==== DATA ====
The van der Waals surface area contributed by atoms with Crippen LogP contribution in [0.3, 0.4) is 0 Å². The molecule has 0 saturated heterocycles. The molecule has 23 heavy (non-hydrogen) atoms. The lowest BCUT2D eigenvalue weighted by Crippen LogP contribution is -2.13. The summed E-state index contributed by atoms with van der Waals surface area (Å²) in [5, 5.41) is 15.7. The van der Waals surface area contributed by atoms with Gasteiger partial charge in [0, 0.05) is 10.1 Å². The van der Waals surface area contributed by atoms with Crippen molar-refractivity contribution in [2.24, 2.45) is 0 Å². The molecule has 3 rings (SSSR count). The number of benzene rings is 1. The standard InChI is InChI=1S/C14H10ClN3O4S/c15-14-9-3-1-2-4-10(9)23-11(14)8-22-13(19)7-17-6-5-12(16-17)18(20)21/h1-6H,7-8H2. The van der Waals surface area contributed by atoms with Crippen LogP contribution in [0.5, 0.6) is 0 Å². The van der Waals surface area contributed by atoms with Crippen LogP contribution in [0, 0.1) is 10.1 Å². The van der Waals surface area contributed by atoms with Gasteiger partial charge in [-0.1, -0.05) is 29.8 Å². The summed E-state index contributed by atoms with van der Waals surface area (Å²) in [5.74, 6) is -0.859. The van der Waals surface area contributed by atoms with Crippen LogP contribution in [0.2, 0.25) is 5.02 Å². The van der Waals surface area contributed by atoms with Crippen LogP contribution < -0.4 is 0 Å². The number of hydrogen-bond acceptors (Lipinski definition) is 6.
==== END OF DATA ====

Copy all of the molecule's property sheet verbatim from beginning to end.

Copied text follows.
The van der Waals surface area contributed by atoms with Crippen LogP contribution in [0.3, 0.4) is 0 Å². The molecule has 0 saturated heterocycles. The molecule has 23 heavy (non-hydrogen) atoms. The lowest BCUT2D eigenvalue weighted by Crippen LogP contribution is -2.13. The summed E-state index contributed by atoms with van der Waals surface area (Å²) in [5, 5.41) is 15.7. The van der Waals surface area contributed by atoms with Gasteiger partial charge in [0, 0.05) is 10.1 Å². The van der Waals surface area contributed by atoms with Crippen molar-refractivity contribution in [2.24, 2.45) is 0 Å². The molecule has 3 rings (SSSR count). The number of benzene rings is 1. The standard InChI is InChI=1S/C14H10ClN3O4S/c15-14-9-3-1-2-4-10(9)23-11(14)8-22-13(19)7-17-6-5-12(16-17)18(20)21/h1-6H,7-8H2. The van der Waals surface area contributed by atoms with Crippen LogP contribution in [0.5, 0.6) is 0 Å². The van der Waals surface area contributed by atoms with Crippen LogP contribution in [0, 0.1) is 10.1 Å². The van der Waals surface area contributed by atoms with Gasteiger partial charge in [-0.1, -0.05) is 29.8 Å². The summed E-state index contributed by atoms with van der Waals surface area (Å²) in [5.74, 6) is -0.859. The van der Waals surface area contributed by atoms with Crippen LogP contribution in [0.2, 0.25) is 5.02 Å². The van der Waals surface area contributed by atoms with Crippen LogP contribution < -0.4 is 0 Å². The number of hydrogen-bond acceptors (Lipinski definition) is 6.